BIDDINGTON'S GALLERY & SHOPPING BIDDINGTON'S
APPRAISALS & VALUATIONS
CUSHIONING A STOCK MARKET FALL:Updated July 2002. The stock market collapse has nearly everyone distressed and depressed. While tangible assets are not the complete solution to a troubled portfolio, they do offer a reasonable addition--and give dividends in the pleasure of holding them.
Portfolio Diversification with Tangible Assets
Background: Flows of investment monies are global.
To explain: Saudis receive oil payments in dollars. These Saudis buy dollar-denominated assets only if they believe the value of those US assets will rise. If they see the US returning to an economic slump, they will avoid all assets related to the US. So, upon receipt of payment in dollars, they--along most other foreign investors--will sell those dollars and buy a currency and related assets in an economy they believe to be on the rise. The result here in the USA is annoying: the dollar drops in value, stocks drop in value and, with the need to finance our looming deficit, even bonds may drop in value (albeit a bit less precipitously than stocks.)
Why are tangibles considered an asset diversification?
The reason is three-fold:
- Tangible assets are not currency specific.
Named works of transportable art, antiques and fine objects enjoy a global marketplace:
EXAMPLE: Since it can be sold in an established marketplace in nearly any G8 country, a quality painting by a known artist with an auction track record doesn't fall victim to a declining dollar.
- Inflationary expectations raise the price of tangibles.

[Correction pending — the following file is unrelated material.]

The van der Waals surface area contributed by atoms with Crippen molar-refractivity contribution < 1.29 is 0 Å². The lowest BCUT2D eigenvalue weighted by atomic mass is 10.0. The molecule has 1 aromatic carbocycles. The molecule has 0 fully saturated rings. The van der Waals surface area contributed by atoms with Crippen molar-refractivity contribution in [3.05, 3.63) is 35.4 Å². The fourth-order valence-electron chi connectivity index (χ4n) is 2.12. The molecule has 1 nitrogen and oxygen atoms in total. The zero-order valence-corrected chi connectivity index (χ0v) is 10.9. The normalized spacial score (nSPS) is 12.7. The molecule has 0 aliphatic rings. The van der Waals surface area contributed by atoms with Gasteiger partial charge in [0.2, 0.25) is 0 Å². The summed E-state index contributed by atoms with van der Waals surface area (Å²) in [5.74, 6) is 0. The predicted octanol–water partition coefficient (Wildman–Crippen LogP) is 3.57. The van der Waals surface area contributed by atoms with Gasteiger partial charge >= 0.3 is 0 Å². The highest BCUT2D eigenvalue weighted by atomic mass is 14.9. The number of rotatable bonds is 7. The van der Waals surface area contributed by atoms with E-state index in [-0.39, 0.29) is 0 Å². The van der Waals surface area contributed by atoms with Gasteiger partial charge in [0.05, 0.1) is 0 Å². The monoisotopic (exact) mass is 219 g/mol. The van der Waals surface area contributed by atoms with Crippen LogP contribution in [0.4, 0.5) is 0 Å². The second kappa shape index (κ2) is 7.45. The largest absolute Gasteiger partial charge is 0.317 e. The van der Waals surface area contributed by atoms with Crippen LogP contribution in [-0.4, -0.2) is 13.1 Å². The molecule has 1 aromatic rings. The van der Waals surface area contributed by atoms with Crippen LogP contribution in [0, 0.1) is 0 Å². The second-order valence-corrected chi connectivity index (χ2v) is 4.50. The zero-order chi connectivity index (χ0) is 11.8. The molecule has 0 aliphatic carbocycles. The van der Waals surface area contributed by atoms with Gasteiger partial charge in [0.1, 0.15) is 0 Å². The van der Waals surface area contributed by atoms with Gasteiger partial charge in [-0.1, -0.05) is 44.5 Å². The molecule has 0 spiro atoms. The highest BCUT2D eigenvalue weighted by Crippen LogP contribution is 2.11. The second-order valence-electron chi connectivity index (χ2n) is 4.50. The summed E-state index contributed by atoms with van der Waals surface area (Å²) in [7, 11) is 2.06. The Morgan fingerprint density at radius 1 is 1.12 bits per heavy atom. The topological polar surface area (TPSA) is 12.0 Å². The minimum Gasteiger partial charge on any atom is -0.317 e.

The fall in the currency means that imported goods cost more;
this is inflationary. What increases with inflation? Hard assets such as metals. So art objects and jewelry made with silver, gold and platinum tend to go up as inflationary fears increase, even in a foundering economy:
EXAMPLE: If you don't wish to transport your tangibles abroad to sell them, you can sell (trade) your Verdura gold jewelry or Zuni inlay silver here at home for more dollars because their intrinsic materials value will have appreciated.
- Long term profit potential of tangibles persists.
Fine collectible objects retain the potential to increase in value as they become more recognized and valued by a broader audience:
EXAMPLE: If an artist of modest renown receives a museum retrospective or other major exhibition, the value of the artwork usually enjoys and often sustains a sharp increase in value.
Diversification: Don't Put All Your Eggs in One Basket
When structuring an investment portfolio, received wisdom declares it prudent to diversify. In a diversified portfolio, by definition, the various categories will out-perform or under-perform depending on the market environment. So, a diversified portfolio never truly maximizes on any given market; its structure is designed to perform modestly well in nearly all circumstances. Keeping 10-15% of total holdings in hard, transportable assets seems like a reasonable hedge against the deeping stock market correction or--in a different reality-- an overheating inflationary boom.
Short of having been positioned entirely in shorter maturity US government fixed-income securities, there was little to be done on the long side to compensate for this recent bursting of the stock market bubble. But at least I am enjoying what I perceive to be a modest appreciation in my 18th century Austrian writing desk and my walls of contemporary paintings as I watch the continued erosion of my increasingly modest equity portfolio.
ABOUT THIS FEATURE
Jake Biddington works on The Street and is responsible for the
opinions & information in INVESTING. Young Jake, as he is known
within the virtual BIDDINGTON clan, views tangibles such as fine art, antiques and jewelry as stores of value as viable as stocks or foreign currencies. He sees these
items as another asset class in which to place one's money. To that
end he keeps price histories and charting information on various
categories of objects. He views some items as long term investments,
others as items for a quick trade--and he even sees some as short
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